Saturday, February 1, 2020, from 9:00 am – 4:00 pm. Registration starts at 8:30 am.
What’s my worldview got to do with it?
Our worldview is influenced by our inherited characteristics, past and present experiences, social locations, and by the values, attitudes, and habits we have developed over time. It informs and influences our perceptions, thinking, and doing.
In this symposium, we will explore how our worldview – our conscious and unconscious ways of viewing ourselves and the world around us, informs how we ethically engage with our clients, supervisees, consultees and one another. Starting from this assumption, the four speakers will take up one or more of the following questions:
1. How do you relate to and engage with your worldview as a supervisor and what does that have to do with being ethical?
2. How does my worldview affect my ethics and conduct as a supervisor?
3. How has my worldview created blind spots that have impacted my supervision or consultation?
In addition, this symposium will include small group discussions where participants will have an opportunity to examine their own worldview, including grappling with how it both informs their understanding of ethical supervision and how their worldview may have compromised their ethical conduct as supervisors.
Meets the mandatory CE requirements for law and ethics and supervision coursework.
Jila Behnad, LMFT, is an Iranian American Licensed Marriage and Family Therapist offering treatment in English and Farsi. She is a graduate of JFK University and is certified by the International Center of Excellence in Emotionally Focused Therapy (ICEEFT) as a Certified EFT Therapist and Supervisor. Jila is Founder and CEO of the Raha Foundation, a nonprofit organization consisting of Psychiatrists, Psychologists, Marriage and Family Therapists and Social Workers in Northern California serving the Iranian American community. The mission of Raha is breaking the mental illness stigma, raising awareness and improving the mental health of the community.
Amy Glick, LMFT, is a marriage and family therapist and psychoanalyst with a private practice in Berkeley. She works with individuals, couples, and families from diverse backgrounds, provides consultation for therapists and supervisors, and runs the senior women’s group for the City of El Cerrito. She’s an individual and group supervisor and faculty member at The Psychotherapy Institute (TPI), and a consultant, faculty member, and committee co-chair for TPI’s Supervision Study Program. Amy is also an Analyst Member and on the faculty of the San Francisco Center for Psychoanalysis, and is currently teaching and writing about the ethical significance of cultivating our emotional receptivity to injustice in psychodynamic, relational psychotherapy and supervision.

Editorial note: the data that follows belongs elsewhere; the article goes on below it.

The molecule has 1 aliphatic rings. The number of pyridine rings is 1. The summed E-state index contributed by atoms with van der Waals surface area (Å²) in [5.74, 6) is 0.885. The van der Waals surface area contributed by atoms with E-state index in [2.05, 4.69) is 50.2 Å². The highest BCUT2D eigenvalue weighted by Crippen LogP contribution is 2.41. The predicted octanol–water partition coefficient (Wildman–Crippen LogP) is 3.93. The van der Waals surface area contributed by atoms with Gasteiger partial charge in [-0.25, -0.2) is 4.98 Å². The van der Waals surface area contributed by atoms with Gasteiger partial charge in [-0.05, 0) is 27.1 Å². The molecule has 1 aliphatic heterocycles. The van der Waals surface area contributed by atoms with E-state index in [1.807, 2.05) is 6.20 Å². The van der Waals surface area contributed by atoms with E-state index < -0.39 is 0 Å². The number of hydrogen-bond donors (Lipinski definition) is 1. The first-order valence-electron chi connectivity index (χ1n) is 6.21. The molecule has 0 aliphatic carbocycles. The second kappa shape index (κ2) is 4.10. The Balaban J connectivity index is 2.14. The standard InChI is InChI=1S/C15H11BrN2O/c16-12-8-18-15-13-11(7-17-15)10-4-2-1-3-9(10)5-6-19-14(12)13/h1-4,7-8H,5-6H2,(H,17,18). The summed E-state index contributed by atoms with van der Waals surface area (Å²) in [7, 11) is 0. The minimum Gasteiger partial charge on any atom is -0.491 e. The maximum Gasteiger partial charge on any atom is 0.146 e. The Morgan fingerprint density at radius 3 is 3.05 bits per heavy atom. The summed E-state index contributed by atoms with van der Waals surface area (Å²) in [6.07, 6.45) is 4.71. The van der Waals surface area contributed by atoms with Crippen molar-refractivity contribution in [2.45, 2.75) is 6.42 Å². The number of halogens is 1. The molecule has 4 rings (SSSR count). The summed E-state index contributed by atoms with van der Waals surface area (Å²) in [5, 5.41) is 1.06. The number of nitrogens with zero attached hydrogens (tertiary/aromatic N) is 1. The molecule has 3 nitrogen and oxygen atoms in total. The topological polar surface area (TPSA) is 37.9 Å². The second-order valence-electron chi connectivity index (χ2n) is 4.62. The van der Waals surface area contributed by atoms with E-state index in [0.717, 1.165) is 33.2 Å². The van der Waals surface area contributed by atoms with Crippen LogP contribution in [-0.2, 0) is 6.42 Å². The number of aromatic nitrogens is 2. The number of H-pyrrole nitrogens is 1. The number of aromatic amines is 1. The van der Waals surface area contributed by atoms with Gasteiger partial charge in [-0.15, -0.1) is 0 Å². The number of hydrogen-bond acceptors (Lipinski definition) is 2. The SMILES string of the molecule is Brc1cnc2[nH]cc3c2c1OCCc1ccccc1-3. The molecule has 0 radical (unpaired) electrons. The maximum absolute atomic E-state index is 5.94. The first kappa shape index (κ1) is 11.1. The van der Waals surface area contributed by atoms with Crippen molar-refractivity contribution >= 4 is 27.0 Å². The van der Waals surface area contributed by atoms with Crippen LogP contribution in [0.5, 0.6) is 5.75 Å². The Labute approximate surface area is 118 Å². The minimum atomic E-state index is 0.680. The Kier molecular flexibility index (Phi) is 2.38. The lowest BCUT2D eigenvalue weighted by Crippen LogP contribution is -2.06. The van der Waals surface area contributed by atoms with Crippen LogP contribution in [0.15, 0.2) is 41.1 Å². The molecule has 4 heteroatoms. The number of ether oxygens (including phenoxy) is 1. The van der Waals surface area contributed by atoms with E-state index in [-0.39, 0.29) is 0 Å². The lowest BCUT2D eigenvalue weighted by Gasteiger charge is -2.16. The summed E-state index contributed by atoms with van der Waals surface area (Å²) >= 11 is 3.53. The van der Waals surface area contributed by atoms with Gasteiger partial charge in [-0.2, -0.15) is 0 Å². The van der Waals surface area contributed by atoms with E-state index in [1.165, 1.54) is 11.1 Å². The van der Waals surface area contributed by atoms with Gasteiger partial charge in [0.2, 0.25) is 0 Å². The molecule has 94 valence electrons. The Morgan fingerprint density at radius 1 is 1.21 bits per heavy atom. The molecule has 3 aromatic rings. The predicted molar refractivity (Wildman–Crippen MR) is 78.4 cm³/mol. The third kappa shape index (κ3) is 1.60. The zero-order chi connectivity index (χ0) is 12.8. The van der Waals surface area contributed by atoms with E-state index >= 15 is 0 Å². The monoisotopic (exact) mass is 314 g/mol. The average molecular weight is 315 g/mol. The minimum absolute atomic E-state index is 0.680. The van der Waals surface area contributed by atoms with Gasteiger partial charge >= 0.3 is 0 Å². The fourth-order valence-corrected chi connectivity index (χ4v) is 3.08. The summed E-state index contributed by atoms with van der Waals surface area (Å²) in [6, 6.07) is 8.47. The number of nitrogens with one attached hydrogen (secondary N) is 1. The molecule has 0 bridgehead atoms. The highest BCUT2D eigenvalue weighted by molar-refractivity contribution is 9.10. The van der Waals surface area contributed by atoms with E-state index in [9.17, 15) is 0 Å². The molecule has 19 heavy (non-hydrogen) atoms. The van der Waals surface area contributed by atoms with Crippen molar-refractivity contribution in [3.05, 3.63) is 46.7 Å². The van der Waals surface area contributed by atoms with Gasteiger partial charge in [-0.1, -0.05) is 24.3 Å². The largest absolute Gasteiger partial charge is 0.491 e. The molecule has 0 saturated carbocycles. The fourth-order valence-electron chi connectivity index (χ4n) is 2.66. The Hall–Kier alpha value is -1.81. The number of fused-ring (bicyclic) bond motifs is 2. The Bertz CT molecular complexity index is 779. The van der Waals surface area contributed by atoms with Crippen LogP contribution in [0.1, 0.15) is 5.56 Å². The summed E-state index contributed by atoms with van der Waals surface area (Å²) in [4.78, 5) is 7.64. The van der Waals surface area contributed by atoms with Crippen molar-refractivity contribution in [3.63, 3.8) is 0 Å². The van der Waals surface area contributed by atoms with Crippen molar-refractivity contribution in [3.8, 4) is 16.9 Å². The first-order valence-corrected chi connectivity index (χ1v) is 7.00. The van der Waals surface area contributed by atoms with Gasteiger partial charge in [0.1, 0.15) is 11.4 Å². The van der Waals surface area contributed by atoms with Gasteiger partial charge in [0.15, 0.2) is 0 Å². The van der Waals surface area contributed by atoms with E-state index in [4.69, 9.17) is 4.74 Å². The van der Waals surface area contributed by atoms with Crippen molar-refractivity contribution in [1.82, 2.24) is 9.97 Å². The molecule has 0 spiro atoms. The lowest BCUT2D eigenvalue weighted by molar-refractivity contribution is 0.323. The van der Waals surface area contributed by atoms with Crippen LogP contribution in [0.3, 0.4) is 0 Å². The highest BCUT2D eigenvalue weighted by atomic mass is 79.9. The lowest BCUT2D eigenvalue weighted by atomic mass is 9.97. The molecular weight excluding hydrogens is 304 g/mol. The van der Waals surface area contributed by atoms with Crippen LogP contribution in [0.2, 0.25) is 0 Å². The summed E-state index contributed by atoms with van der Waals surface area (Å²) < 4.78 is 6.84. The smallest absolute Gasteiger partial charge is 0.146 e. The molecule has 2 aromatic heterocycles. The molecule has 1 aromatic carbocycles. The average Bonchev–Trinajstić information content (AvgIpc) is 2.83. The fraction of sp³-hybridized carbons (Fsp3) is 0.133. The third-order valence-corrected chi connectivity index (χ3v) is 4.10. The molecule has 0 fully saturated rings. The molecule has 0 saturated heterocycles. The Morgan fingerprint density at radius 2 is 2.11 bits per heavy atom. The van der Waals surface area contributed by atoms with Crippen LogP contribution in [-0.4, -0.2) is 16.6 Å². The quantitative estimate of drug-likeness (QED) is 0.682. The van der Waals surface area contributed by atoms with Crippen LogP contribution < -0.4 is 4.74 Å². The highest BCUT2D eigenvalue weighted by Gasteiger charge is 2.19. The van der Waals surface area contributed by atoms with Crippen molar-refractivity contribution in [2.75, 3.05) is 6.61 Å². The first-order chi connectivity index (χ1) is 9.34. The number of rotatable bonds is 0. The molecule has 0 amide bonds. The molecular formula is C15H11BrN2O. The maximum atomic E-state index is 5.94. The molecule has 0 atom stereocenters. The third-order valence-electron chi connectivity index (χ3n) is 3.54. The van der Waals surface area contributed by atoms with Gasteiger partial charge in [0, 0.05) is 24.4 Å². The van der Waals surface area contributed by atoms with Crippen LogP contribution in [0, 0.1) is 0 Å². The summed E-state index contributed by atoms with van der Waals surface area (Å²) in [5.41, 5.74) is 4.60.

Zonya Johnson, Phd, is a clinical and health psychologist who has been in practice and teaching for over 40 years. She has developed and administered clinical training and community mental health programs, supervising graduate students in their clinical work from an eclectic perspective informed by humanistic and relational psychodynamic approaches. In her clinical practice, she provides culturally attuned psychotherapy with individual and couples. She also offers consultation and coaching to agencies and individual clinicians facilitating cultural competence/awareness, and addressing how race, power and privilege manifest in mental health and in health care work. She has managed in-patient units for severely disturbed adults, training programs in ethnicity and mental health, and directed doctoral programs for clinicians. She received her degrees from the University of Michigan and Boston University.
Daniel Yu, LCSW, is a Licensed Clinical Social Worker in private practice in San Francisco where he sees individual adults and adolescents as well as couples and families. Additionally, he provides consultation to other therapists as well as attorneys in corporate and family law settings. Daniel is also a certified mediator working with families in divorce. He is on faculty for the Coalition for Clinical Social Work at the San Francisco Center for Psychoanalysis, and teaches for the International Institute for Student Counseling and Mental Health at UC Berkeley. He also supervises for the Access Institute. Daniel was formerly faculty, and a board member for the China American Psychoanalytic Alliance.
Date & Time: Saturday, February 1, 2020 from 9:00 am – 4:00 pm. Registration and continental breakfast starts at 8:30 am.
Location: Nile Hall, Preservation Park, 668 13th St., Oakland, CA (get map and directions)
Parking: Free at Central Parking Garage, 1250 M.L.K. Jr. Way, across from Preservation Park
|Registration Fee:||by 01/06/20||after 01/06/20|
|TPI Members (Lunch and CEs are extra)||$125||$150|
|TPI Supervisors (Lunch and CEs are extra)||$75||$95|
|Nonmembers (Lunch and CEs are extra)||$150||$175|
|Prelicensed Students/Interns (Lunch is extra)||$85||$110|
Lunch: $15 additional fee.
CE: 6 Credits. $10 additional fee for CE credits. This course offers 6CEs that will count both for the required 6 units for supervision and the required 6 units for law and ethics. The Psychotherapy Institute is approved by the California Psychological Association to provide continuing professional education for psychologists, LMFTs, LCSWs, and LPCCs (provider number PSY005). The Psychotherapy Institute maintains responsibility for these programs and their content (see Course Policies).